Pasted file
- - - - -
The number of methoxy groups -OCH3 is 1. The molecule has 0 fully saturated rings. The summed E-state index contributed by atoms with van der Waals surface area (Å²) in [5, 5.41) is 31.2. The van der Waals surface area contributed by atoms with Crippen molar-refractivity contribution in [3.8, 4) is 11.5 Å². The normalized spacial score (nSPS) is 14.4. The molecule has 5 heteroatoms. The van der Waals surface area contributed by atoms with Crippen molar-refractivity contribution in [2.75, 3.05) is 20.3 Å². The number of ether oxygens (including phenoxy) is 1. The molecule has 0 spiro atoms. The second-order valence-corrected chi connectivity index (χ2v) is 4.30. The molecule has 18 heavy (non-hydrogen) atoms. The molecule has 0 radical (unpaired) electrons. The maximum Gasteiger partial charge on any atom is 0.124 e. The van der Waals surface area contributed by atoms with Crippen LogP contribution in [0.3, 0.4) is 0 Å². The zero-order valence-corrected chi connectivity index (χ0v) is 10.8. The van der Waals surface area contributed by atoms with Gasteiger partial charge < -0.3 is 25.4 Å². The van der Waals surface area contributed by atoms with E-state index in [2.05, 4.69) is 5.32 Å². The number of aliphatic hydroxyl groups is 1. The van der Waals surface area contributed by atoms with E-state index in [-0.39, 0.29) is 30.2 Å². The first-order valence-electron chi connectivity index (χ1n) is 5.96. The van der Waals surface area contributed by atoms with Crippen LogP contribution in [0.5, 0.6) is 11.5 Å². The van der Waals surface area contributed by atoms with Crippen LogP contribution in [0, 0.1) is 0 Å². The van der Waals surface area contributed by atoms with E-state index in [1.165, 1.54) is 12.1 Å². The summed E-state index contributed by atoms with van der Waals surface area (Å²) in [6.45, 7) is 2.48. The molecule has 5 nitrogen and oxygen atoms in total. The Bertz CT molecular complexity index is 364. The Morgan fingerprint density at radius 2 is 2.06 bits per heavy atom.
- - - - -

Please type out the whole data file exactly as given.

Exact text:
The number of methoxy groups -OCH3 is 1. The molecule has 0 fully saturated rings. The summed E-state index contributed by atoms with van der Waals surface area (Å²) in [5, 5.41) is 31.2. The van der Waals surface area contributed by atoms with Crippen molar-refractivity contribution in [3.8, 4) is 11.5 Å². The normalized spacial score (nSPS) is 14.4. The molecule has 5 heteroatoms. The van der Waals surface area contributed by atoms with Crippen molar-refractivity contribution in [2.75, 3.05) is 20.3 Å². The number of ether oxygens (including phenoxy) is 1. The molecule has 0 spiro atoms. The second-order valence-corrected chi connectivity index (χ2v) is 4.30. The molecule has 18 heavy (non-hydrogen) atoms. The molecule has 0 radical (unpaired) electrons. The maximum Gasteiger partial charge on any atom is 0.124 e. The van der Waals surface area contributed by atoms with Crippen LogP contribution in [0.3, 0.4) is 0 Å². The zero-order valence-corrected chi connectivity index (χ0v) is 10.8. The van der Waals surface area contributed by atoms with Gasteiger partial charge < -0.3 is 25.4 Å². The van der Waals surface area contributed by atoms with E-state index in [2.05, 4.69) is 5.32 Å². The number of aliphatic hydroxyl groups is 1. The van der Waals surface area contributed by atoms with E-state index in [-0.39, 0.29) is 30.2 Å². The first-order valence-electron chi connectivity index (χ1n) is 5.96. The van der Waals surface area contributed by atoms with Crippen LogP contribution in [0.5, 0.6) is 11.5 Å². The van der Waals surface area contributed by atoms with Crippen LogP contribution in [0, 0.1) is 0 Å². The van der Waals surface area contributed by atoms with E-state index in [1.165, 1.54) is 12.1 Å². The summed E-state index contributed by atoms with van der Waals surface area (Å²) in [6.45, 7) is 2.48. The molecule has 5 nitrogen and oxygen atoms in total. The Bertz CT molecular complexity index is 364. The Morgan fingerprint density at radius 2 is 2.06 bits per heavy atom.